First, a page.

Over the past four weeks, US demand for gasoline has been running 0.9 percent higher than a year ago, the Department of Energy reported last week.
The department’s weekly snapshot of oil inventories was due later Wednesday. High demand has been mirrored in China, where recent Chinese customs data showed oil demand growth jumped 13.5 percent in May as refiners boosted output and curbed exports ahead of a domestic price increase.
China’s demand for all commodities "continues to exceed expectations," Phil Flynn of Alaron said.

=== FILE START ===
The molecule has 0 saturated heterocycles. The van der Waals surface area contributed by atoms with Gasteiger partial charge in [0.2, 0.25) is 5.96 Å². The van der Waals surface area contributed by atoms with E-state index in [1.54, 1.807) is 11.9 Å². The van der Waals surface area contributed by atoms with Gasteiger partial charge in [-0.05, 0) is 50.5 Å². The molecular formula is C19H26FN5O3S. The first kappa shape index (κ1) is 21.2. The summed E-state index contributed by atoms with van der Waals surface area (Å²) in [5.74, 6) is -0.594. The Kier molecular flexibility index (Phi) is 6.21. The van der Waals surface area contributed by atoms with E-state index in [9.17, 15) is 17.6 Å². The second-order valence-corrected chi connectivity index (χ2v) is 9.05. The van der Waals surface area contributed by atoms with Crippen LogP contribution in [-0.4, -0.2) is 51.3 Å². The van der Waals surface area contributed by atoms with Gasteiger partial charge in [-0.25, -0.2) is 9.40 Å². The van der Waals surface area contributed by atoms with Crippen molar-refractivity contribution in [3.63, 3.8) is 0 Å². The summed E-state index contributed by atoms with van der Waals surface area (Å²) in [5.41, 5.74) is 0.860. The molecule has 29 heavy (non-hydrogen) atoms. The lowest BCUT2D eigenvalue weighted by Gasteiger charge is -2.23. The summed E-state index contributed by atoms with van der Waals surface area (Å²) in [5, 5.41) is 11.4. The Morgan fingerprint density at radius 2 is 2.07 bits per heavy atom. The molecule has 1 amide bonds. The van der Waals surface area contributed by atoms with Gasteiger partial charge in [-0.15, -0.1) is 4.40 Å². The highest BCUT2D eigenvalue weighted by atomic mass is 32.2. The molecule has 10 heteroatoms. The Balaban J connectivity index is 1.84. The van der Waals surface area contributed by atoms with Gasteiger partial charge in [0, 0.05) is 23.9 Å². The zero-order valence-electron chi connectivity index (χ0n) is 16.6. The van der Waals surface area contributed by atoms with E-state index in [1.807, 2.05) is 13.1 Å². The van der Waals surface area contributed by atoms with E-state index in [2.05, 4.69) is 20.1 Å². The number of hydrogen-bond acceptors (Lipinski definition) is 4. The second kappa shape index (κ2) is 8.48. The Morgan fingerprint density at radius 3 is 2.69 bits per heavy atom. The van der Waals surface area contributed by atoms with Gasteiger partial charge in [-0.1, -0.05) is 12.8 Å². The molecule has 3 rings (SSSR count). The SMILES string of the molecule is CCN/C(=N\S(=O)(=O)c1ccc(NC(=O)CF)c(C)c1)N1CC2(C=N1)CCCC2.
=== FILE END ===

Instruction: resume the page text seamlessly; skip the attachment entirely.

A US refinery disruption around New Orleans also supported prices.
The market remained edgy on tensions between Iran, the world’s fourth biggest crude producer, and the West because of an approaching deadline over its disputed nuclear program.
Iranian supreme leader Ayatollah Ali Khamenei said Tuesday he saw "no use" in negotiating with the United States over its nuclear program and signalled again that Tehran was unwilling to freeze sensitive uranium enrichment work.
The US administration said it did not view the comments as Iran’s final word on the issue and would wait for a formal response to an offer from Washington and other world powers.